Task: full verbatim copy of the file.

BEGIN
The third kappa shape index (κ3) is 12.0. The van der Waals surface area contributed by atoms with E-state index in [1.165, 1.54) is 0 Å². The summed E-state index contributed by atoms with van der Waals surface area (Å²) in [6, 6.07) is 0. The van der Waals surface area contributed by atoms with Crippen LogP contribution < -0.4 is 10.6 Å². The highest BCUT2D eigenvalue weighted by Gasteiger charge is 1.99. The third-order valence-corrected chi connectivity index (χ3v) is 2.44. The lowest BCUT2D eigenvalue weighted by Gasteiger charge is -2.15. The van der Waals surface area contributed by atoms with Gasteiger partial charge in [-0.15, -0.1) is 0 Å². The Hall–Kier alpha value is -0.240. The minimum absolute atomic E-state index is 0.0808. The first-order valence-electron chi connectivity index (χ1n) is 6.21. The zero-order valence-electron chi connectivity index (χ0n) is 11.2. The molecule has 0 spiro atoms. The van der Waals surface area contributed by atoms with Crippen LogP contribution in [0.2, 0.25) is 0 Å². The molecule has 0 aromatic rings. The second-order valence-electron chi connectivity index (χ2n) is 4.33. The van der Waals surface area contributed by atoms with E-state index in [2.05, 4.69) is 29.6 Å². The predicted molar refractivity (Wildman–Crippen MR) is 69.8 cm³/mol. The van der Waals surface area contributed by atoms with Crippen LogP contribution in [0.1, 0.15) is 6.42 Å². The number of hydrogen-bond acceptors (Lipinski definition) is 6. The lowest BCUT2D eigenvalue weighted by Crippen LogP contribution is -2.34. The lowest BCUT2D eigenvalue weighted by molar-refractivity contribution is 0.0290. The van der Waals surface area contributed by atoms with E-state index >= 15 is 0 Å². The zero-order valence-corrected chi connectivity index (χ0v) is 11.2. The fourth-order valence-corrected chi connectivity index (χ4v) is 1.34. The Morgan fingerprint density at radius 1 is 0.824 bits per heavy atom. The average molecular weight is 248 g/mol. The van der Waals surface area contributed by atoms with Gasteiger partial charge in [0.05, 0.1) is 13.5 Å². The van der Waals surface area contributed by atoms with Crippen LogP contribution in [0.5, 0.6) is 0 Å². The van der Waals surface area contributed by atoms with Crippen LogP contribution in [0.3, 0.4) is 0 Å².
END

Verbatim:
The third kappa shape index (κ3) is 12.0. The van der Waals surface area contributed by atoms with E-state index in [1.165, 1.54) is 0 Å². The summed E-state index contributed by atoms with van der Waals surface area (Å²) in [6, 6.07) is 0. The van der Waals surface area contributed by atoms with Crippen LogP contribution < -0.4 is 10.6 Å². The highest BCUT2D eigenvalue weighted by Gasteiger charge is 1.99. The third-order valence-corrected chi connectivity index (χ3v) is 2.44. The lowest BCUT2D eigenvalue weighted by Gasteiger charge is -2.15. The van der Waals surface area contributed by atoms with Gasteiger partial charge in [-0.15, -0.1) is 0 Å². The Hall–Kier alpha value is -0.240. The minimum absolute atomic E-state index is 0.0808. The first-order valence-electron chi connectivity index (χ1n) is 6.21. The zero-order valence-electron chi connectivity index (χ0n) is 11.2. The molecule has 0 spiro atoms. The van der Waals surface area contributed by atoms with Crippen LogP contribution in [0.2, 0.25) is 0 Å². The molecule has 0 aromatic rings. The second-order valence-electron chi connectivity index (χ2n) is 4.33. The van der Waals surface area contributed by atoms with E-state index in [2.05, 4.69) is 29.6 Å². The predicted molar refractivity (Wildman–Crippen MR) is 69.8 cm³/mol. The van der Waals surface area contributed by atoms with Crippen LogP contribution in [0.1, 0.15) is 6.42 Å². The number of hydrogen-bond acceptors (Lipinski definition) is 6. The lowest BCUT2D eigenvalue weighted by Crippen LogP contribution is -2.34. The lowest BCUT2D eigenvalue weighted by molar-refractivity contribution is 0.0290. The van der Waals surface area contributed by atoms with E-state index >= 15 is 0 Å². The zero-order valence-corrected chi connectivity index (χ0v) is 11.2. The fourth-order valence-corrected chi connectivity index (χ4v) is 1.34. The Morgan fingerprint density at radius 1 is 0.824 bits per heavy atom. The average molecular weight is 248 g/mol. The van der Waals surface area contributed by atoms with Gasteiger partial charge in [0.05, 0.1) is 13.5 Å². The van der Waals surface area contributed by atoms with Crippen LogP contribution in [0.5, 0.6) is 0 Å². The van der Waals surface area contributed by atoms with Crippen LogP contribution in [0.3, 0.4) is 0 Å².